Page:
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Summary:

At this point, I don’t even need to put in snark anywhere, not even in the headline. It is way too easy: All that’s needed is for newspaper…

INM CEO Gavin O'Reilly

At this point, I don’t even need to put in snark anywhere, not even in the headline. It is way too easy: All that’s needed is for newspaper industry representatives to talk. And talk they did all these four days at the World Newspaper Congress in Hyderabad. All you have to do is listen. Or in this case, read. And, really, just pity.

Read this unbelievable press release first, and then the closing speech (pasted below) today by Gavin O

  1. I admit this is a flippant comment to a weighty post, but originally I thought the headline was "Word Press Delusion" and I was interested to learn what Automattic and Word Press's delusion was.

    The World Press is far less interesting to me than Word Press. Word Press is more valuable at this point! :)

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  2. Copyright works well for physical atoms, because they have an intrinsic cost to them. Which is on the decline according to Chris Anderson from wired. But digital distribution has a near zero marginal cost and therefor is reaching a cost of zero, and nothing any publisher or content provider can do will stop that. What they can do is find other sources of income and work with google to translate that into $$$. Maybe dispaly only headlines and a short blurb and have users pay for the extended story. Or have a video add to users who dont mind watching it that allows for free viewing of content. If the user is willing to spend time or money on your product you should make it as easy as possible for them to find it. The world is changing faster than we all can see, stop planing for tomorrow and start planning for for the day after that.

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  3. My God! "tired" discussion of fair use? Now journalists are against fair use?? "Why should newspapers follow Google's business model?" You don't have to! De-index your site. But it's either play by Google's rules or don't play with them. It's quite simple. Google doesn't need to play by newspapers' rules because its revenue is overwhelmingly not from newspapers. Anyway, I don't need to preach to the choir. Clearly, this guy is probably among the same people who rejected online ads 10 years ago because they'd hurt their "core" business of print. There needs to be a mass buyout of senior management at these newspapers and replacement by Web savvy executives. They'll never get ahead by bemoaning what was lost; they have to embrace what is.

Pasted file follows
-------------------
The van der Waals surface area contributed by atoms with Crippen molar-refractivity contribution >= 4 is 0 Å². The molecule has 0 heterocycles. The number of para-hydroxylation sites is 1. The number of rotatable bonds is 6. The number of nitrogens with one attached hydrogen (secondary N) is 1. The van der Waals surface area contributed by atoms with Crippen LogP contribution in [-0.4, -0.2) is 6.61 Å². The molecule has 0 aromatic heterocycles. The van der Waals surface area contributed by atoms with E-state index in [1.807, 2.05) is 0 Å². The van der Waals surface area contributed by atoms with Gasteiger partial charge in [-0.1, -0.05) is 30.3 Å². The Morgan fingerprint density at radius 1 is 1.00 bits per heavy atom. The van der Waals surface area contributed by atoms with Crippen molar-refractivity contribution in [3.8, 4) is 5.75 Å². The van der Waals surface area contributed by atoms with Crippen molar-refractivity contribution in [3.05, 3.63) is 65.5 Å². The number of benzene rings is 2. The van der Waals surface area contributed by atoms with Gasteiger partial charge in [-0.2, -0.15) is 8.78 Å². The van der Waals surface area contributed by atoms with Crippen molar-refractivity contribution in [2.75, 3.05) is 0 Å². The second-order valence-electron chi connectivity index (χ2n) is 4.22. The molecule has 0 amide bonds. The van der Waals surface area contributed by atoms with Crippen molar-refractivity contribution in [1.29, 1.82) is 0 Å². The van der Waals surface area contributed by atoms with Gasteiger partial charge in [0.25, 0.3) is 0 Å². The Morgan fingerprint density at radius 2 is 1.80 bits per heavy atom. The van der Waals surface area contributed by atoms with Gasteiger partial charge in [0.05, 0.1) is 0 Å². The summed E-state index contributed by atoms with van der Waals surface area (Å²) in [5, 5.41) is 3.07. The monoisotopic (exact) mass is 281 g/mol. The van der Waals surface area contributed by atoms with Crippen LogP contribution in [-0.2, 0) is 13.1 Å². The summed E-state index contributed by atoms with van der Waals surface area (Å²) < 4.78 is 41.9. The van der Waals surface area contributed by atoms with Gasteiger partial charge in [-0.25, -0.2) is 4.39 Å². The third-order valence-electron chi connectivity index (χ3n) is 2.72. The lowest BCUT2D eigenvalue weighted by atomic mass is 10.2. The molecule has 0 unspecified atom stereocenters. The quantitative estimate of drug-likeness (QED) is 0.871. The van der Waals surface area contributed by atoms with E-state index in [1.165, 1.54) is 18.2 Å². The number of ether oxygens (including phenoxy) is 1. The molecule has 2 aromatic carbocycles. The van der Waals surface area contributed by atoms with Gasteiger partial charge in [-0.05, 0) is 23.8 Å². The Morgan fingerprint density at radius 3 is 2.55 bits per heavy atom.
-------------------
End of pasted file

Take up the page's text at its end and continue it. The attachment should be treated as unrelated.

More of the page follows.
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  4. Like JB's comment about "revenue is overwhelmingly not from newspapers", I have to quibble with the notion that Google is using newspaper company to earn money. What they are using is consumer intent and pointing the direction to the content the user wants. In other words, they're making money off the traffic before the content is consumed. Whether or not their is a paywall to access or to read is then up to the publisher. They're not violating copyright by simply pointing the way.

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  5. Robert H. Heath Friday, December 4, 2009

    If the only problem newspapers face is bloggers or aggregators who post their stories (substantially) in their entirety and steal their traffic, Mr. O'Reilly might have a point. But this is probably the 19th out of the 20 biggest challenges newspapers face. Newspapers have lost their distribution monopoly, their advantage in bundling content (theirs and others) and the attractive economics therefrom. But that's not the fault of Google, nor does it have anything to do with copyright. It's simple technological and economic progress.

    I am forced to quote myself.